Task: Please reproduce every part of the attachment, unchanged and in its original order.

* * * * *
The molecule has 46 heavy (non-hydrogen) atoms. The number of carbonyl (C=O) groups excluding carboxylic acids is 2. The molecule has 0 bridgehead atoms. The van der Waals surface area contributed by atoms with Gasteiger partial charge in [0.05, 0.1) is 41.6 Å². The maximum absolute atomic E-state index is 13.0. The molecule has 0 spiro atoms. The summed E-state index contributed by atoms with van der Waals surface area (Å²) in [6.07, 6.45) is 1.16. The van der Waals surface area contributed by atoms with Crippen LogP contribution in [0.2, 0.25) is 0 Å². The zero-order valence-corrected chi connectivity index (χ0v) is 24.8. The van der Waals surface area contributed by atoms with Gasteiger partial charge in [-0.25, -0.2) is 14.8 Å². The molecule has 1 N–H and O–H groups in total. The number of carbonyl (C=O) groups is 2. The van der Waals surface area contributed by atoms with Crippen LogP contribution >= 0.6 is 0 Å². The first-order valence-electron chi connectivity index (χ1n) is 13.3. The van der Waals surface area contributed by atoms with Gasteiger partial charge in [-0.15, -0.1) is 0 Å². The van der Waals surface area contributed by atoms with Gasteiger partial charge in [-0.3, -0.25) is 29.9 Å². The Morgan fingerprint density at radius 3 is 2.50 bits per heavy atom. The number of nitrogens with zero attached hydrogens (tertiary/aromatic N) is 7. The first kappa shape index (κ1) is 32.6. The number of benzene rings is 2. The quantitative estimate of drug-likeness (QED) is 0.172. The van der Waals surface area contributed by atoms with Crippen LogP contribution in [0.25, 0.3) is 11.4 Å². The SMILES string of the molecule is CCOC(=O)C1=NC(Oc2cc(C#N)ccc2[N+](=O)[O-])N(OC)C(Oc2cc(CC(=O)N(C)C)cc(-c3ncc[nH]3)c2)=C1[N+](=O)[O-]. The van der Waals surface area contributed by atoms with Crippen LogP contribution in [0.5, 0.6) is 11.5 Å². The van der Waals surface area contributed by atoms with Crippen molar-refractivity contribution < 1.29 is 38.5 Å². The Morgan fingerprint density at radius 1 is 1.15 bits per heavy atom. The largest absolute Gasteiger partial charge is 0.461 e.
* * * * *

The molecule has 46 heavy (non-hydrogen) atoms. The number of carbonyl (C=O) groups excluding carboxylic acids is 2. The molecule has 0 bridgehead atoms. The van der Waals surface area contributed by atoms with Gasteiger partial charge in [0.05, 0.1) is 41.6 Å². The maximum absolute atomic E-state index is 13.0. The molecule has 0 spiro atoms. The summed E-state index contributed by atoms with van der Waals surface area (Å²) in [6.07, 6.45) is 1.16. The van der Waals surface area contributed by atoms with Crippen LogP contribution in [0.2, 0.25) is 0 Å². The zero-order valence-corrected chi connectivity index (χ0v) is 24.8. The van der Waals surface area contributed by atoms with Gasteiger partial charge in [-0.25, -0.2) is 14.8 Å². The molecule has 1 N–H and O–H groups in total. The number of carbonyl (C=O) groups is 2. The van der Waals surface area contributed by atoms with Crippen LogP contribution >= 0.6 is 0 Å². The first-order valence-electron chi connectivity index (χ1n) is 13.3. The van der Waals surface area contributed by atoms with Gasteiger partial charge in [-0.15, -0.1) is 0 Å². The van der Waals surface area contributed by atoms with Gasteiger partial charge in [-0.3, -0.25) is 29.9 Å². The Morgan fingerprint density at radius 3 is 2.50 bits per heavy atom. The number of nitrogens with zero attached hydrogens (tertiary/aromatic N) is 7. The first kappa shape index (κ1) is 32.6. The number of benzene rings is 2. The quantitative estimate of drug-likeness (QED) is 0.172. The van der Waals surface area contributed by atoms with Crippen LogP contribution in [0.25, 0.3) is 11.4 Å². The SMILES string of the molecule is CCOC(=O)C1=NC(Oc2cc(C#N)ccc2[N+](=O)[O-])N(OC)C(Oc2cc(CC(=O)N(C)C)cc(-c3ncc[nH]3)c2)=C1[N+](=O)[O-]. The van der Waals surface area contributed by atoms with Crippen LogP contribution in [0.5, 0.6) is 11.5 Å². The van der Waals surface area contributed by atoms with Crippen molar-refractivity contribution < 1.29 is 38.5 Å². The Morgan fingerprint density at radius 1 is 1.15 bits per heavy atom. The largest absolute Gasteiger partial charge is 0.461 e.